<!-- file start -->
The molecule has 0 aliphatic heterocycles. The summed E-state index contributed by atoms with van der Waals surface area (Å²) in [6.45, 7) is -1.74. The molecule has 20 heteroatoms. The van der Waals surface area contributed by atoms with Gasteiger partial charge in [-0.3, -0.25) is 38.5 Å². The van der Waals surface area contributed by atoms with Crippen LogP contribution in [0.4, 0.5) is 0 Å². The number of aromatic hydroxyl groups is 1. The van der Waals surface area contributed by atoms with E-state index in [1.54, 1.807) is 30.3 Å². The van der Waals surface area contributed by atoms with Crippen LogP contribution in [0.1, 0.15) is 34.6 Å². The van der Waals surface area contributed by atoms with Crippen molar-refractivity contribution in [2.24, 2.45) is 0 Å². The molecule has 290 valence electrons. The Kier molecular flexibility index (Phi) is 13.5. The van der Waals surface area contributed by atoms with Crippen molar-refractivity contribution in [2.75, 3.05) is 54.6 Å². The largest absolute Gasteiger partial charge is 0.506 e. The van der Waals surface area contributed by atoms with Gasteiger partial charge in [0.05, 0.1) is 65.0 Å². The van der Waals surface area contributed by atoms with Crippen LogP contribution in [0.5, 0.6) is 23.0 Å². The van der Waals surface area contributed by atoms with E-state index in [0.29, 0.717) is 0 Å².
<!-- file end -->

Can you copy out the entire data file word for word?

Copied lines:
The molecule has 0 aliphatic heterocycles. The summed E-state index contributed by atoms with van der Waals surface area (Å²) in [6.45, 7) is -1.74. The molecule has 20 heteroatoms. The van der Waals surface area contributed by atoms with Gasteiger partial charge in [-0.3, -0.25) is 38.5 Å². The van der Waals surface area contributed by atoms with Crippen LogP contribution in [0.4, 0.5) is 0 Å². The number of aromatic hydroxyl groups is 1. The van der Waals surface area contributed by atoms with E-state index in [1.54, 1.807) is 30.3 Å². The van der Waals surface area contributed by atoms with Crippen LogP contribution in [0.1, 0.15) is 34.6 Å². The van der Waals surface area contributed by atoms with Crippen molar-refractivity contribution in [2.24, 2.45) is 0 Å². The molecule has 290 valence electrons. The Kier molecular flexibility index (Phi) is 13.5. The van der Waals surface area contributed by atoms with Crippen molar-refractivity contribution in [2.75, 3.05) is 54.6 Å². The largest absolute Gasteiger partial charge is 0.506 e. The van der Waals surface area contributed by atoms with Gasteiger partial charge in [0.05, 0.1) is 65.0 Å². The van der Waals surface area contributed by atoms with Crippen LogP contribution in [0.5, 0.6) is 23.0 Å². The van der Waals surface area contributed by atoms with E-state index in [0.29, 0.717) is 0 Å².